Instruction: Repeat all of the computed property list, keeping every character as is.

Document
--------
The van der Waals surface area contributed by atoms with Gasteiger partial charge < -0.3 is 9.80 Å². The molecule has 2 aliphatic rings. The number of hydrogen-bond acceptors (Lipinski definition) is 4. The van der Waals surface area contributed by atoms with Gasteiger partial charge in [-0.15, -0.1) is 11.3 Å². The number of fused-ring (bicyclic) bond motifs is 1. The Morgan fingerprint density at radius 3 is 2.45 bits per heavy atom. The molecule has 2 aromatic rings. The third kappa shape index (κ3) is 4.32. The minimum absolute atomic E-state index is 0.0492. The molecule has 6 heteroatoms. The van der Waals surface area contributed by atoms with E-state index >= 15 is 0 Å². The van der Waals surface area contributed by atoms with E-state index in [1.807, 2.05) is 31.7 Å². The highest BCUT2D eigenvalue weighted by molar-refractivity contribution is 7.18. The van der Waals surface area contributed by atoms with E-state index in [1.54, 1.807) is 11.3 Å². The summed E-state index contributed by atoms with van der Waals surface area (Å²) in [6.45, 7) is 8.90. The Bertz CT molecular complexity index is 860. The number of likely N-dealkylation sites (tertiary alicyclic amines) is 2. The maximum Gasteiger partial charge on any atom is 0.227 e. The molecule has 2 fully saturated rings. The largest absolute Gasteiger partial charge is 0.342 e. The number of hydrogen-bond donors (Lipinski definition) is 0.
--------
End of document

The van der Waals surface area contributed by atoms with Gasteiger partial charge < -0.3 is 9.80 Å². The molecule has 2 aliphatic rings. The number of hydrogen-bond acceptors (Lipinski definition) is 4. The van der Waals surface area contributed by atoms with Gasteiger partial charge in [-0.15, -0.1) is 11.3 Å². The number of fused-ring (bicyclic) bond motifs is 1. The Morgan fingerprint density at radius 3 is 2.45 bits per heavy atom. The molecule has 2 aromatic rings. The third kappa shape index (κ3) is 4.32. The minimum absolute atomic E-state index is 0.0492. The molecule has 6 heteroatoms. The van der Waals surface area contributed by atoms with E-state index >= 15 is 0 Å². The van der Waals surface area contributed by atoms with E-state index in [1.807, 2.05) is 31.7 Å². The highest BCUT2D eigenvalue weighted by molar-refractivity contribution is 7.18. The van der Waals surface area contributed by atoms with E-state index in [1.54, 1.807) is 11.3 Å². The summed E-state index contributed by atoms with van der Waals surface area (Å²) in [6.45, 7) is 8.90. The Bertz CT molecular complexity index is 860. The number of likely N-dealkylation sites (tertiary alicyclic amines) is 2. The maximum Gasteiger partial charge on any atom is 0.227 e. The molecule has 2 fully saturated rings. The largest absolute Gasteiger partial charge is 0.342 e. The number of hydrogen-bond donors (Lipinski definition) is 0.